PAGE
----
Consider News Corp Chief Executive Rupert Murdoch who has often expressed his love for the iPad and is busy building a team to produce a tablet-only newspaper The Daily.

The  Financial Times is just as enamored and is spreading the joy offering its employees a nice chunk of change to go toward the purchase of an iPad or other tablet.

Orb TV: the latest device bringing web to TV

Orb TV alonephotoAdd Orb TV to the list of devices that is attempting to bring the web to the TV. The Oakland, Calif.-based company launched the product on Thursday — a hockey puck shaped object (pictured on the left) that promises to deliver all sorts of content  available on the Internet straight to your TV.

Orb TV is selling for $99 (purchased only through its website)  and can help you find any show regardless of the source including content from Hulu, YouTube and CBS or from your computer like photos, according to Orb TV.  Users control the device through a smartphone app and can search simply by typing in a show like “Glee.”

“Our belief is that the evolution of digital media has been stymied,” said Orb TV CEO Joe Costello. “The whole premise it that it should be enjoyed anywhere, anytime and to make it simple. The last part hasn’t happened.”

What would Frank do? Quattrone sheds light on the art of M&A

Frank Quattrone, the mustachioed dealmaker that helped generate multi-billion bidding wars for clients 3Par and DataDomain, says the technology industry is ripe for more acquisitions. Quattrone

The reason is simple: a top tier of tech companies have loads of cash in their coffers and many of those companies are interested in buying a much broader range of companies than in the past, Quattrone explained during a rare public speaking engagement at the Web 2.0 conference in San Francisco on Wednesday.

“Instead of having one or two buyers within each sector, now if you’re a networking company you might be bought not just by Cisco, but by Oracle, by IBM, by Dell, by HP, now there are five or six big companies that want to buy almost no matter what you are,” he said.

Facebook’s Zuckerberg on relationships with big companies

Facebook has had its differences with Google and Apple in recent months. FACEBOOK/

And Facebook CEO Mark Zuckerberg tried his best not to comment directly on the budding rivalry with the two tech titans during his appearance at the Web 2.0 conference in San Francisco on Tuesday.

But Zuckerberg did offer some clues about Facebook’s philosophy towards working with big companies that might offer some insight into its relationships with Apple and Google.

“If you’re a very large company and supporting you is going to cost us tens of millions of dollars, then we want to at least have an understanding of how you’re going to use what we’re doing, and that you’re not just going to import the data but also try and contribute back to the ecosystem and make people’s Facebook experience better.”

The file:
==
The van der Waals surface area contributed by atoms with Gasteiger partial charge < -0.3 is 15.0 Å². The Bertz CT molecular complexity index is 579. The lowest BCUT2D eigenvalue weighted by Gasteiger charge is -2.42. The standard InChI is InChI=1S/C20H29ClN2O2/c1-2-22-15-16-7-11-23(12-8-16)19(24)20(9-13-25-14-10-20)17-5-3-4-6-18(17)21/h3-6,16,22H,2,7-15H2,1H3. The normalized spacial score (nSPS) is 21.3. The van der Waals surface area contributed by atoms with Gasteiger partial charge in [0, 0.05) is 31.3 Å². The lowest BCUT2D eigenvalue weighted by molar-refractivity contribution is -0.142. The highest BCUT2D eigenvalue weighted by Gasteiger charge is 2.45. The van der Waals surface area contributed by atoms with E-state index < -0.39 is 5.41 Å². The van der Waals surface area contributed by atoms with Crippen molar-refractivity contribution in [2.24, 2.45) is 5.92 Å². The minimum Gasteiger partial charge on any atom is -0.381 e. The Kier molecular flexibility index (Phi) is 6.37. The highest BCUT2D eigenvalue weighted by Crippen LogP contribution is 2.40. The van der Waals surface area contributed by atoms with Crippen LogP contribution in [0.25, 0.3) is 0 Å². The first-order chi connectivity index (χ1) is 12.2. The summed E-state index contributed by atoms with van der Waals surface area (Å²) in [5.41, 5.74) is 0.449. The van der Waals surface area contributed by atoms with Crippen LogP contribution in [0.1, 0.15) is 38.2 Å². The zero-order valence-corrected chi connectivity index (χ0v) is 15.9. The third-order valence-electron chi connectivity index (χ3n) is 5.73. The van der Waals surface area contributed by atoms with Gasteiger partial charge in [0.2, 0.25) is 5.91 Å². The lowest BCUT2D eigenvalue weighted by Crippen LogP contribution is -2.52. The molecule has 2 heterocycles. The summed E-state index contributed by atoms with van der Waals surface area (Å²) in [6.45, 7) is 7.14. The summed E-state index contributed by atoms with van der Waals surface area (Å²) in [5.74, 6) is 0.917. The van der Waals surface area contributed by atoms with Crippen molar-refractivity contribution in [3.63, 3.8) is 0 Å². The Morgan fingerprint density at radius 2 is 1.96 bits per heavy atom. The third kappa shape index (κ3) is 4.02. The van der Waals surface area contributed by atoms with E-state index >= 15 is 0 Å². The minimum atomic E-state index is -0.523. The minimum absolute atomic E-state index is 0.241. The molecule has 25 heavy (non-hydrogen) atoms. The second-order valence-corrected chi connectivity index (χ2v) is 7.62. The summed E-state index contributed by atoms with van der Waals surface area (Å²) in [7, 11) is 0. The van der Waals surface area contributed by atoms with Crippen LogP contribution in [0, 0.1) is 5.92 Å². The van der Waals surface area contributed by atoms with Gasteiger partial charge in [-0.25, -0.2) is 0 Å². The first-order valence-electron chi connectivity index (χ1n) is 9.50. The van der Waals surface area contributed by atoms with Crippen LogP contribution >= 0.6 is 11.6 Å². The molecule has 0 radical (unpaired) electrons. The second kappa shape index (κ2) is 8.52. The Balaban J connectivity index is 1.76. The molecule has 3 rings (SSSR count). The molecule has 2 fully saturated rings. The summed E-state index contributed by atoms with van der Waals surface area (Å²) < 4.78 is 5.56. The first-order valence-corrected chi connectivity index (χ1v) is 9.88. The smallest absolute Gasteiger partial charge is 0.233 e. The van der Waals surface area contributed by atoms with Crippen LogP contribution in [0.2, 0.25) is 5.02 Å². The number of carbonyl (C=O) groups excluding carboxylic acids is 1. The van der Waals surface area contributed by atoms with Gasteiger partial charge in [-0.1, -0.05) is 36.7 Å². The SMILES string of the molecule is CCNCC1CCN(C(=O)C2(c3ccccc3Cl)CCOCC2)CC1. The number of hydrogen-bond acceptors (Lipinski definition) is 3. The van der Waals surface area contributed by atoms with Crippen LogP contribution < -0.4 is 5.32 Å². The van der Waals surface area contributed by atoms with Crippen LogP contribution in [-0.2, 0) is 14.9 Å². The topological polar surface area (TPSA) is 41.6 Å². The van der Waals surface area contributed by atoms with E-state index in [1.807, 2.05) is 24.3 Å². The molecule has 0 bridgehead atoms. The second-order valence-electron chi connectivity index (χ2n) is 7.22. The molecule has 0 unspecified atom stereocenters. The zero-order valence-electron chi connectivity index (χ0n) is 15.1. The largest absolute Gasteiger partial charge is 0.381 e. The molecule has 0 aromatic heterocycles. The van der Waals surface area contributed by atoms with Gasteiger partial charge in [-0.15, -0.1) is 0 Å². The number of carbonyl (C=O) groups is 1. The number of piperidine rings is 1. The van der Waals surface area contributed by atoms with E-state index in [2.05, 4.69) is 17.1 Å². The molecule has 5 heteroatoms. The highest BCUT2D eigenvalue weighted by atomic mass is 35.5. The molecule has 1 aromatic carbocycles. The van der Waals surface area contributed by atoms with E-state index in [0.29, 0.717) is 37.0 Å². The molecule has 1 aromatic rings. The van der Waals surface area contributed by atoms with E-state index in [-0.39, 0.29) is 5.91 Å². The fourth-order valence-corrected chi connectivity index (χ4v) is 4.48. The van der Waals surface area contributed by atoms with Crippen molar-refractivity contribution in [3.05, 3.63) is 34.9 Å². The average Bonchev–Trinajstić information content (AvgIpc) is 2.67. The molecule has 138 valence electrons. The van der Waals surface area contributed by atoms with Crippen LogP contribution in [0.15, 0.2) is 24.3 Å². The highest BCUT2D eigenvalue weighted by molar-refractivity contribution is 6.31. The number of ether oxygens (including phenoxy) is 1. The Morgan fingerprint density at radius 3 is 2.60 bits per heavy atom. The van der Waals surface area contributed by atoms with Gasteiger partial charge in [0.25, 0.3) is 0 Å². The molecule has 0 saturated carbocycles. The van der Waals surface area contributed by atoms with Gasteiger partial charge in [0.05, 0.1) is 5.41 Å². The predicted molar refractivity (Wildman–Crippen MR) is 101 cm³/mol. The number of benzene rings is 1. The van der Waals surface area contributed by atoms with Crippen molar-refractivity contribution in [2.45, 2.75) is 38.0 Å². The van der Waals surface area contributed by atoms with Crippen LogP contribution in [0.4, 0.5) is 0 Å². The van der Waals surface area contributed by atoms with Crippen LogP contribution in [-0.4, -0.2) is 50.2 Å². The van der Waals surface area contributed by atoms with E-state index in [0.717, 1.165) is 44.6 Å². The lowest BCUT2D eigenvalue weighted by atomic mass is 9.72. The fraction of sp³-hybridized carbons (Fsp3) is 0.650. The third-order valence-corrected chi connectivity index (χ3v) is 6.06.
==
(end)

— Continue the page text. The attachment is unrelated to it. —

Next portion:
I hear you, says AT&T

speechrecognition

Anybody who’s been at the wrong end of a automated customer service conversation may understandably have doubts about speech recognition technology. Personally I’ve been frustrated by systems that couldn’t understand something as basic as whether I’d answered “yes” or “no.”

But AT&T says that after working on speech recognition for more than 20 years, it’s come a long way, in improving  accuracy and in developing cool applications.

After years of profiting handsomely from touchscreen technology in the form of Apple Inc’s iPad, maybe voice will be the next hot mobile interface for the operator?

Google and the last days of the credit card

The future is no longer in plastic.

Or such was the message from Eric Schmidt when he was talking at the Web 2.0 conference in San Francisco. Credit cards are about to become as obsolete as the Sony Walkman in the age of the iPod. Replacing them will be the smartphone – Android phones in particular.

Next week, Google will release a new version of its Android mobile operating system software, called Gingerbread. Gingerbread will support near-field communication, a technology that marries allows the smartphone to act like a credit card. The technology relies on a chip with a range of several inches that allows wireless payment transactions much more simply and, according to Schmidt, securely than a standard credit card.

The thing with near-field communication is, the whole notion of location takes on a new meaning. Now I can just tap I don’t have to take a picture I don’t have to scan a barcode… We think the overall mobile market which is already exited about these payment systems, will benefit from having this because it’s a secure element that is very hard to steal. And the theory is you can take these mobile devices and walk into a store and it will be able to figure out where you are with your permission. Effectively to bump for everything. And eventually it will replace your credit cards.